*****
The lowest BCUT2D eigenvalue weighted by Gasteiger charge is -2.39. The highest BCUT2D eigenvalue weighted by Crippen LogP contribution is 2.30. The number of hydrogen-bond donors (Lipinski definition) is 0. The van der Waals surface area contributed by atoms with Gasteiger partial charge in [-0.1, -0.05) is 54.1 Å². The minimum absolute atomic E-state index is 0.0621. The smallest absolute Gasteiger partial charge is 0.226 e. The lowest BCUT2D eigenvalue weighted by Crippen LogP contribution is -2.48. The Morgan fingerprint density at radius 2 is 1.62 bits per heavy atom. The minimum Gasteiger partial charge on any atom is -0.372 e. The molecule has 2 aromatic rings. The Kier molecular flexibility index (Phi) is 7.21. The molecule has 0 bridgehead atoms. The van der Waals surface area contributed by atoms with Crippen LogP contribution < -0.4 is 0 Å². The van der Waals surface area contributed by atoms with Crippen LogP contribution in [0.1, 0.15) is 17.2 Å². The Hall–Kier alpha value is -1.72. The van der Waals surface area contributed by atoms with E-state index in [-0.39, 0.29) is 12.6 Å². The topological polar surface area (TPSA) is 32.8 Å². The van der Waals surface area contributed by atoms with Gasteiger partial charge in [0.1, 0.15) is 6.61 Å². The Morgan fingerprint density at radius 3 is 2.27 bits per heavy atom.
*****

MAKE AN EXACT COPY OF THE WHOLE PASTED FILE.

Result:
The lowest BCUT2D eigenvalue weighted by Gasteiger charge is -2.39. The highest BCUT2D eigenvalue weighted by Crippen LogP contribution is 2.30. The number of hydrogen-bond donors (Lipinski definition) is 0. The van der Waals surface area contributed by atoms with Gasteiger partial charge in [-0.1, -0.05) is 54.1 Å². The minimum absolute atomic E-state index is 0.0621. The smallest absolute Gasteiger partial charge is 0.226 e. The lowest BCUT2D eigenvalue weighted by Crippen LogP contribution is -2.48. The Morgan fingerprint density at radius 2 is 1.62 bits per heavy atom. The minimum Gasteiger partial charge on any atom is -0.372 e. The molecule has 2 aromatic rings. The Kier molecular flexibility index (Phi) is 7.21. The molecule has 0 bridgehead atoms. The van der Waals surface area contributed by atoms with Crippen LogP contribution < -0.4 is 0 Å². The van der Waals surface area contributed by atoms with Crippen LogP contribution in [0.1, 0.15) is 17.2 Å². The Hall–Kier alpha value is -1.72. The van der Waals surface area contributed by atoms with E-state index in [-0.39, 0.29) is 12.6 Å². The topological polar surface area (TPSA) is 32.8 Å². The van der Waals surface area contributed by atoms with Gasteiger partial charge in [0.1, 0.15) is 6.61 Å². The Morgan fingerprint density at radius 3 is 2.27 bits per heavy atom.